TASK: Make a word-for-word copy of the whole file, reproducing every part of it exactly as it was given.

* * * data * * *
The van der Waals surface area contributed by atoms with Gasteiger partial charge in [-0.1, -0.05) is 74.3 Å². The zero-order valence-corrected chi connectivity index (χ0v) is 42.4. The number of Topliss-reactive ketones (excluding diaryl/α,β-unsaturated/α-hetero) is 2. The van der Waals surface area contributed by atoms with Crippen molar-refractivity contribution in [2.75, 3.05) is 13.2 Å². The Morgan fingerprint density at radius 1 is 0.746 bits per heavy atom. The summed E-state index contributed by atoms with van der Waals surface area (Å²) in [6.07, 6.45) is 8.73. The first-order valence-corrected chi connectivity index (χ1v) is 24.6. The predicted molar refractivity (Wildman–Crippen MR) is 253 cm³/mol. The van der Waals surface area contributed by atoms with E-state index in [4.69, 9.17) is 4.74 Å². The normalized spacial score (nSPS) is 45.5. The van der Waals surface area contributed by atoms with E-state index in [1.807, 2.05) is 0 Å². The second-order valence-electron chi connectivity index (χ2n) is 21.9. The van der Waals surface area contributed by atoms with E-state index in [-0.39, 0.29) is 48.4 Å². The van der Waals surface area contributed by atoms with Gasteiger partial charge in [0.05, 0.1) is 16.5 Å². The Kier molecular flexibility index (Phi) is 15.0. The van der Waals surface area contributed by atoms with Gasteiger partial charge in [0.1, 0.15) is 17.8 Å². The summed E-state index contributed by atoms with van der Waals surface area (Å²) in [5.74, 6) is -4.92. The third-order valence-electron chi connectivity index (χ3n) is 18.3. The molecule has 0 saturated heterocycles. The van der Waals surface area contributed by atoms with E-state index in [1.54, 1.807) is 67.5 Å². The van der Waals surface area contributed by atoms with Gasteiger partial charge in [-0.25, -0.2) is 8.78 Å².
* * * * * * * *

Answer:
The van der Waals surface area contributed by atoms with Gasteiger partial charge in [-0.1, -0.05) is 74.3 Å². The zero-order valence-corrected chi connectivity index (χ0v) is 42.4. The number of Topliss-reactive ketones (excluding diaryl/α,β-unsaturated/α-hetero) is 2. The van der Waals surface area contributed by atoms with Crippen molar-refractivity contribution in [2.75, 3.05) is 13.2 Å². The Morgan fingerprint density at radius 1 is 0.746 bits per heavy atom. The summed E-state index contributed by atoms with van der Waals surface area (Å²) in [6.07, 6.45) is 8.73. The first-order valence-corrected chi connectivity index (χ1v) is 24.6. The predicted molar refractivity (Wildman–Crippen MR) is 253 cm³/mol. The van der Waals surface area contributed by atoms with E-state index in [4.69, 9.17) is 4.74 Å². The normalized spacial score (nSPS) is 45.5. The van der Waals surface area contributed by atoms with E-state index in [1.807, 2.05) is 0 Å². The second-order valence-electron chi connectivity index (χ2n) is 21.9. The van der Waals surface area contributed by atoms with E-state index in [-0.39, 0.29) is 48.4 Å². The van der Waals surface area contributed by atoms with Gasteiger partial charge in [0.05, 0.1) is 16.5 Å². The Kier molecular flexibility index (Phi) is 15.0. The van der Waals surface area contributed by atoms with Gasteiger partial charge in [0.1, 0.15) is 17.8 Å². The summed E-state index contributed by atoms with van der Waals surface area (Å²) in [5.74, 6) is -4.92. The third-order valence-electron chi connectivity index (χ3n) is 18.3. The molecule has 0 saturated heterocycles. The van der Waals surface area contributed by atoms with E-state index in [1.54, 1.807) is 67.5 Å². The van der Waals surface area contributed by atoms with Gasteiger partial charge in [-0.25, -0.2) is 8.78 Å².